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Ugandan lawmakers pass new version of tough anti-gay bill


KAMPALA, Uganda — Ugandan lawmakers on Tuesday passed a new version of an anti-gay bill that removes a clause that appeared to criminalize identifying as LGBTQ.

Last month, President Yoweri Museveni sent the bill back to the National Assembly, asking for changes that differentiate between identifying as LGBTQ and practicing homosexual acts.

Homosexuality is already illegal in the East African country under a colonial-era law criminalizing sexual acts “against the order of nature”. The penalty for this offense is life imprisonment.

The new law provides for the death penalty for “aggravated homosexuality”, which is defined as cases of sexual relations involving people living with HIV as well as minors and other categories of vulnerable people.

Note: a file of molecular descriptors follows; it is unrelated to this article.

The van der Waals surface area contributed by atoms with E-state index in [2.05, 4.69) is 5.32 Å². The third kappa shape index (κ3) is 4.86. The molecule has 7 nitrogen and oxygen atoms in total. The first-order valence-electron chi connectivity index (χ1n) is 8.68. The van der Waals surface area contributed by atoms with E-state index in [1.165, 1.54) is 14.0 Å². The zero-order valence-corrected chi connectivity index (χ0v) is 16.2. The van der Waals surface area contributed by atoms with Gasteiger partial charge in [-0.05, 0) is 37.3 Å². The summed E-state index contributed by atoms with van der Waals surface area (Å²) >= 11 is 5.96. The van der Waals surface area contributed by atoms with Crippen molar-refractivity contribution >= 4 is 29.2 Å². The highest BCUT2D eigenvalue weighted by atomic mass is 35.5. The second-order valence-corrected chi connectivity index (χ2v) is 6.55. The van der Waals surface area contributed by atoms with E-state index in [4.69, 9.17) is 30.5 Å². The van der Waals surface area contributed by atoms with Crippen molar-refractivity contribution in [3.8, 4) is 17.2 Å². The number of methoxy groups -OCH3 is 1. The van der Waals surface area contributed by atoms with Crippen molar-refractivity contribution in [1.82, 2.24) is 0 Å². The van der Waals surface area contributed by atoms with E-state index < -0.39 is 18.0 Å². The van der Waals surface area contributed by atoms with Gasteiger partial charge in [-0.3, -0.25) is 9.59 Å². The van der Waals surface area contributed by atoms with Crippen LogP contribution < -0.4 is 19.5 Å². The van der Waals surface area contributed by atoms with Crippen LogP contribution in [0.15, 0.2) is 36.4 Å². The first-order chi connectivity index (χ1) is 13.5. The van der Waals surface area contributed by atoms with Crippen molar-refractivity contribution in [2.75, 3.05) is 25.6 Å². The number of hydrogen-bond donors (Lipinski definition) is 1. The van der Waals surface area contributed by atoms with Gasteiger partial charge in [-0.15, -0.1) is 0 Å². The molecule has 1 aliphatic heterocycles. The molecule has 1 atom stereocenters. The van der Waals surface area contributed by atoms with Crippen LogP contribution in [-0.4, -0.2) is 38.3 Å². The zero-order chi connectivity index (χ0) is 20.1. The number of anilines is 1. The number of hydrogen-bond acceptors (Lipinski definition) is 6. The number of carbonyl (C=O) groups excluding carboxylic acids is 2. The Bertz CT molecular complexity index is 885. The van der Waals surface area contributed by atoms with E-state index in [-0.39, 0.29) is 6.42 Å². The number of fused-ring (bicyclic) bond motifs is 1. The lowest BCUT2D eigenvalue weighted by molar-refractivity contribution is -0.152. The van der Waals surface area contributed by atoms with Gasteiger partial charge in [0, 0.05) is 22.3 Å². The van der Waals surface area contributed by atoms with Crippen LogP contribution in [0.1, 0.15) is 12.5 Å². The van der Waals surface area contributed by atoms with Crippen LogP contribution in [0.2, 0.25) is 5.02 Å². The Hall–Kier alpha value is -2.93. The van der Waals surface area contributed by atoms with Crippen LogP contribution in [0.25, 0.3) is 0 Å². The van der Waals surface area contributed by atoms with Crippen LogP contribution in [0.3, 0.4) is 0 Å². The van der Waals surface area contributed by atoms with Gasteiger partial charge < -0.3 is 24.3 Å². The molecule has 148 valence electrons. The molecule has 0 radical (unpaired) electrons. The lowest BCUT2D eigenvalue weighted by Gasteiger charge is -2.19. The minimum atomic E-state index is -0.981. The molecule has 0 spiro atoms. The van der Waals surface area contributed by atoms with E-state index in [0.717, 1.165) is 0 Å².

A suspect convicted of “aggravated homosexuality attempt” can be jailed for 14 years and the offense of “attempting homosexuality” carries a sentence of up to 10 years, according to the bill.

Although the law no longer criminalizes those who identify as LGBTQ, prison terms of up to 20 years are proposed for those who defend or promote the rights of LGBTQ people.

The bill passed by lawmakers on Tuesday will go to Museveni, who can sign it or veto it. It was not immediately clear what other changes lawmakers made to the bill during a lengthy plenary session in the capital, Kampala.

Museveni is under pressure from the international community to veto the legislation.

The United States has warned of economic consequences if the legislation is enacted, and a UN panel has described the bill previously passed by lawmakers as “a flagrant violation of human rights. “.

Joanna Swanson

Joanna Swanson is Europe correspondent at the Thomson Reuters Foundation based in Brussels covering politics, culture, business, climate change, society, economies and inclusive tech. With specific focus in breaking news, she has covered some of the world's most significant stories.